- Papers to be published in Technology Innovation Management (TIM) Review- a publication of the TIM program at Carleton University, Ottawa, Canada
In 2012, the Nigerian government launched the Nigerian Science, Technology and Innovation (STi) Policy in a bid to fast tract national development.
This policy which was later reviewed and redesigned in 2013, was broken down into four main stages:
(a) infrastructural development, capacity building and utilization for development,
(b) development of sectoral strategies,
(c) policies for interacting with international communities and
(d) implementation strategies.
The development and implementation of the four stages of the STi policy are driven by 14 distinct technologies: biotechnology, technology incubation, space science and technology, renewable energy technology, laboratory technology, leather technology, natural medicine science and technology, materials science and technology, chemical technology, food science technology, engineering infrastructure technology among others.
Since the inception and implementation of the STi policy and related interventions by the Nigerian Ministry of Science and Technology, a lot has changed in the entrepreneurship and innovation landscape of Nigeria.
While the majority of the developments recorded have been very positive, especially with regard to the volume of entrepreneurial activities recorded, the number of innovation hubs active in the country, and the volume of patents registered; the nation’s STi policies alongside those of other African countries have faced criticisms over the years.
Chief among these criticisms is the lack of inclusiveness of extant policies especially from a gender perspective, which led the African Development Banks (AfDB) to call for more STi policies that benefit women in across the continent in 2018.
While the majority of extant but non-empirical evidence point to positive outcomes for innovation across the country and year-on-year improvements in Nigeria’s ranking in the Global Innovation Index, insufficient empirical evidence exists in recording the nation’ successes, and most importantly, in documenting its unique approach to innovation.
The latter argument is timely as a lot of empirical evidence exists to suggest that approaches to innovation might differ depending on the level of development of a nation or region.
Moreover, elsewhere in literature evidence exist to suggest that the adoption of innovation approaches and systems from developed countries might not be the optimal approach for fostering innovation in developing (especially emerging or transitioning) countries.
For the past three years, the Nigerian Innovation Summit (NIS) has been at the forefront of unwrapping the unique innovation landscape in Nigeria by convening an annual summit of policy makers, industry practitioners, academics and educational institutions aimed at fostering the innovation discourse.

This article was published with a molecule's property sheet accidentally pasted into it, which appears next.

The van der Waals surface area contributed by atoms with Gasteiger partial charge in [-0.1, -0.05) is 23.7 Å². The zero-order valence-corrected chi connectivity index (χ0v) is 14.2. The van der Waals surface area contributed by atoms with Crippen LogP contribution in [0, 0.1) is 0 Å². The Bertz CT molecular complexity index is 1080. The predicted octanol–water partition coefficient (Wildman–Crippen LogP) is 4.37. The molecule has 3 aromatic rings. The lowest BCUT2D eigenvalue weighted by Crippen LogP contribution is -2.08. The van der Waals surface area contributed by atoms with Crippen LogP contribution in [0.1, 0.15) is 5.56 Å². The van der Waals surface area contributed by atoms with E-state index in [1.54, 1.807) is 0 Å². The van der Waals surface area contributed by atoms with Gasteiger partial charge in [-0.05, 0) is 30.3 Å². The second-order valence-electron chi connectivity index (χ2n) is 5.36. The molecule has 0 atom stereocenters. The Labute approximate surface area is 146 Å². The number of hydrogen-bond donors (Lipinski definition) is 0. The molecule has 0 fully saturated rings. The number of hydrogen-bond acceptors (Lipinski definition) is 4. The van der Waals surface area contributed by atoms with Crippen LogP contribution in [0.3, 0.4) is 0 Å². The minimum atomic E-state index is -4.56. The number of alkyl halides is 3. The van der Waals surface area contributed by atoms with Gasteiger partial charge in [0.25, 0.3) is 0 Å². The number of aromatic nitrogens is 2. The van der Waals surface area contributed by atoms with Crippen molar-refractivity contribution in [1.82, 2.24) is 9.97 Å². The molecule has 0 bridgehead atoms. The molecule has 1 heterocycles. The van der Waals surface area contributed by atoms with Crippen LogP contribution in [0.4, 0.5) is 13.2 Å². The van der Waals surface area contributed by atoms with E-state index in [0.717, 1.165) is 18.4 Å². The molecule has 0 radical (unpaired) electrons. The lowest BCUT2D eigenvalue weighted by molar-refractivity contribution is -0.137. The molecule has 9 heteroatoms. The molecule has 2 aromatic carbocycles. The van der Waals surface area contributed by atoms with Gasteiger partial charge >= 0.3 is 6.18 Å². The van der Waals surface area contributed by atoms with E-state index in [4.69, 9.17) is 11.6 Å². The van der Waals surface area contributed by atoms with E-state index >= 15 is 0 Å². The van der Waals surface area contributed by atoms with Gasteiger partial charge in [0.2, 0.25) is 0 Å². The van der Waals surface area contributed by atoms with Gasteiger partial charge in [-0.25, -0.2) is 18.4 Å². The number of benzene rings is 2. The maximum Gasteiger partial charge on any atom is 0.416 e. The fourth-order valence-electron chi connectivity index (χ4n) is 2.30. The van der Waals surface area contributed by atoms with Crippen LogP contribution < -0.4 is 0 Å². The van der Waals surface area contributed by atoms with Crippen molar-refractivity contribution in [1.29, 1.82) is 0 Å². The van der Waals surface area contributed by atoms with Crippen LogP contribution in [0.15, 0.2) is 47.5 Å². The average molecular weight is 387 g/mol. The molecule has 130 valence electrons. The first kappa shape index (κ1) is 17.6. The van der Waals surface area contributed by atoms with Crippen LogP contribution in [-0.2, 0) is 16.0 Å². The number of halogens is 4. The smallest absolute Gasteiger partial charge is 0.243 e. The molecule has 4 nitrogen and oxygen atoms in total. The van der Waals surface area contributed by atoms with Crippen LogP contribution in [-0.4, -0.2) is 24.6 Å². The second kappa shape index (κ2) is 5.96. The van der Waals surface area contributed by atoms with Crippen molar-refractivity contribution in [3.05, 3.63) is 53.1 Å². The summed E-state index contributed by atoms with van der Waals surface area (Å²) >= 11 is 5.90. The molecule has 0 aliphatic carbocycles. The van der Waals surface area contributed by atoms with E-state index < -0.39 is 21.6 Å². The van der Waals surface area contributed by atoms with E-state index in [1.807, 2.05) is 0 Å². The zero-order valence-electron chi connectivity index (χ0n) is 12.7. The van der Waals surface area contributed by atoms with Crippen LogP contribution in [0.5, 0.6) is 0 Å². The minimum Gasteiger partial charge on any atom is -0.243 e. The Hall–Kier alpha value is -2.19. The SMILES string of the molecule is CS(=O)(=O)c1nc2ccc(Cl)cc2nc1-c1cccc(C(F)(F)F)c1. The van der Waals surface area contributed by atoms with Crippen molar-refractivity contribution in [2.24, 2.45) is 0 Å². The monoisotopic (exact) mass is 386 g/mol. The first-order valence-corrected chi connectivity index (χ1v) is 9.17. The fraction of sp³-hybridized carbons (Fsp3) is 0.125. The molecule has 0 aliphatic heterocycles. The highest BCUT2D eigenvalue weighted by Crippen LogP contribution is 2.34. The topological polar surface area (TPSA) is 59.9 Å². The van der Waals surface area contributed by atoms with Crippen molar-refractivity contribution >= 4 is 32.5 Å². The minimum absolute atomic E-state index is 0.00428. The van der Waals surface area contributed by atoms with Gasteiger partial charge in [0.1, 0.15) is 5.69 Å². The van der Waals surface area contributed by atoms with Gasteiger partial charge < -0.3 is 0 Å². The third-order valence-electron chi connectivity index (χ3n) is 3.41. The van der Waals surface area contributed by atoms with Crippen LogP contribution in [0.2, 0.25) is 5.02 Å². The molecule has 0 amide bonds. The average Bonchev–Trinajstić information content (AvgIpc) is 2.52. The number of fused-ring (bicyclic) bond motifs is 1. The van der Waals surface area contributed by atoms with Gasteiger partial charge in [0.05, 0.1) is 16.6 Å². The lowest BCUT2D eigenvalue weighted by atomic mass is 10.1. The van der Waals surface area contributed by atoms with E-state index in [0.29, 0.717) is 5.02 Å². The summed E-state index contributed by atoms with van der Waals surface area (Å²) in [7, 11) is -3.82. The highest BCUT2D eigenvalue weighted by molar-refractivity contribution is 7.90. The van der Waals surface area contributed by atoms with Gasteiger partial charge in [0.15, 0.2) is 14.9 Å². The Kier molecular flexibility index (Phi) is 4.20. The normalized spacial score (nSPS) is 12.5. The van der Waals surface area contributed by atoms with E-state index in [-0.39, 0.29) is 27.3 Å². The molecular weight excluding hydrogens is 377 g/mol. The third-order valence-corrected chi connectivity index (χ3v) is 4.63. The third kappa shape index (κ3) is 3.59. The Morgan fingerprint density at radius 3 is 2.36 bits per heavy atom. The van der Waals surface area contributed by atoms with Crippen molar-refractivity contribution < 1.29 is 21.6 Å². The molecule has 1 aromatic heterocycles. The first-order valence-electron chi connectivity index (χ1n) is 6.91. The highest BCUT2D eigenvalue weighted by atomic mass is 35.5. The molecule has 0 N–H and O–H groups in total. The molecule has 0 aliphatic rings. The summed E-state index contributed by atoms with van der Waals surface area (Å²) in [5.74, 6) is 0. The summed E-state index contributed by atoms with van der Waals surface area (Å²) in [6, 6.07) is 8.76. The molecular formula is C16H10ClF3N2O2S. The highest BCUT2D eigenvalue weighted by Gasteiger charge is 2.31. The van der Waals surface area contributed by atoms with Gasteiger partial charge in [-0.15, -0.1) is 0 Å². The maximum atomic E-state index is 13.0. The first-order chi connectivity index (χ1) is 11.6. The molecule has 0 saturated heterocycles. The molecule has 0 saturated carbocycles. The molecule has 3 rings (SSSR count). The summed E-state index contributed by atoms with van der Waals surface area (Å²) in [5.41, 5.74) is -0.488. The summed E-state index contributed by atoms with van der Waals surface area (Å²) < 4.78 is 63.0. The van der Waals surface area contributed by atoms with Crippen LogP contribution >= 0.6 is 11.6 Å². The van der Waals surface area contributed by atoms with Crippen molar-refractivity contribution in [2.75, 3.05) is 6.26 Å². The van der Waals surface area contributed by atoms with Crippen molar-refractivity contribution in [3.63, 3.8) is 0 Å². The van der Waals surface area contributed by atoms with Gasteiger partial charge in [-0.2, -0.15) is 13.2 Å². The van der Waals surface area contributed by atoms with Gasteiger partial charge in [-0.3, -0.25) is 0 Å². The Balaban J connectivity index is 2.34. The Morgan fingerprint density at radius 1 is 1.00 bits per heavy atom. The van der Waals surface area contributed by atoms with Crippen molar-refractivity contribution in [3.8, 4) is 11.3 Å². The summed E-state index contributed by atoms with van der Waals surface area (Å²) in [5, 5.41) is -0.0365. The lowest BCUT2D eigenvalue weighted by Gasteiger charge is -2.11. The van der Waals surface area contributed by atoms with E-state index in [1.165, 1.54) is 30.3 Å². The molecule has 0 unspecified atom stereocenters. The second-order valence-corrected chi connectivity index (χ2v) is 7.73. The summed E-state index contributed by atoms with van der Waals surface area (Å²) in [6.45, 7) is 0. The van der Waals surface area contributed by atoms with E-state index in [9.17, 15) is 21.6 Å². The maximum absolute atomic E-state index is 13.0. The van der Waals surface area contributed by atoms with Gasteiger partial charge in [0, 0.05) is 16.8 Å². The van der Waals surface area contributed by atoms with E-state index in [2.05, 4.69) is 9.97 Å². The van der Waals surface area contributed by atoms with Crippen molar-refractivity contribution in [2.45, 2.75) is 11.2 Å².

This special issue done in conjunction with the Technology Innovation Management (TIM) Review- a publication of the TIM program at Carleton University, Ottawa, Canada, is not only inspired by the work done by the summit’s conveners but its launch will be timely as it coincides with the 4th edition of the Nigerian Innovation Summit (NIS) to be held in Lagos, Nigeria in August 2019.
In an email to TechEconomy.ng, the Convener of NIS and CEO, Emerging Media, Kenneth Omeruo, said, “Through this issue, we intend to invite presenters of interesting articles at this year’s Nigerian Innovation Summit, as well as external academics/scholars to publish articles and papers which provide empirical evidence of a qualitative or quantitative nature regarding the dynamics of innovation and entrepreneurship in Nigeria.
“Of particular interest are papers which examine the unique approaches to innovation peculiar to Nigerian scenarios across sectors.
“Quantitative and qualitative papers documenting historical and/or contemporary approaches are welcome while systematic reviews and meta-analytic papers are also welcome.
“We therefore invite submission which fit the description above and provide innovation insights from the Nigerian context which are expressed in manners that are readily accessible and digestible by policy makers, industry practitioners and scholars alike from all around the world.
To contribute to this special issue, send your paper to [email protected] before September 1, 2019.
Guest Editor: Dr. Okechukwu Lawrence Emeagwali Associate Professor of Strategic Management Girne American University, Cyprus.
Associate Guest Editor: Dr. Abayomi Baiyere, Assistant Professor of Digitalization Copenhagen Business School, Denmark.
- June 28th: Release of Call for papers
- August 20-21: Nigerian Innovation Summit
- September 1: Paper submission deadline
- Early 2020: Special Issue Publication